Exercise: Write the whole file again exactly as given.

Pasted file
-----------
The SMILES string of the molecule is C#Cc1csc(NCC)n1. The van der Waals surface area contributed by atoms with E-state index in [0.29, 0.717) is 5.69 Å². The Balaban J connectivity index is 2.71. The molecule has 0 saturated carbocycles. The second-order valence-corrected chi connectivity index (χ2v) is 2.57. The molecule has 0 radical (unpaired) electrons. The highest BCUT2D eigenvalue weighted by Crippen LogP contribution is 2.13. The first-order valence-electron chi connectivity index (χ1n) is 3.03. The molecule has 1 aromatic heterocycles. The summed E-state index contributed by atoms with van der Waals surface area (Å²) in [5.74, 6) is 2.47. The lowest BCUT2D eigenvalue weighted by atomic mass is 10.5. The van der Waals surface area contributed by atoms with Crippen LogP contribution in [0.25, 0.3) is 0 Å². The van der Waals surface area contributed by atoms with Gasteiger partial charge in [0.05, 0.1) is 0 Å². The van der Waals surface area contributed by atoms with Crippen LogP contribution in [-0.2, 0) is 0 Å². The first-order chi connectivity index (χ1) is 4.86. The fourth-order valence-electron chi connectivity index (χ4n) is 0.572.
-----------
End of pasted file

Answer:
The SMILES string of the molecule is C#Cc1csc(NCC)n1. The van der Waals surface area contributed by atoms with E-state index in [0.29, 0.717) is 5.69 Å². The Balaban J connectivity index is 2.71. The molecule has 0 saturated carbocycles. The second-order valence-corrected chi connectivity index (χ2v) is 2.57. The molecule has 0 radical (unpaired) electrons. The highest BCUT2D eigenvalue weighted by Crippen LogP contribution is 2.13. The first-order valence-electron chi connectivity index (χ1n) is 3.03. The molecule has 1 aromatic heterocycles. The summed E-state index contributed by atoms with van der Waals surface area (Å²) in [5.74, 6) is 2.47. The lowest BCUT2D eigenvalue weighted by atomic mass is 10.5. The van der Waals surface area contributed by atoms with Crippen LogP contribution in [0.25, 0.3) is 0 Å². The van der Waals surface area contributed by atoms with Gasteiger partial charge in [0.05, 0.1) is 0 Å². The van der Waals surface area contributed by atoms with Crippen LogP contribution in [-0.2, 0) is 0 Å². The first-order chi connectivity index (χ1) is 4.86. The fourth-order valence-electron chi connectivity index (χ4n) is 0.572.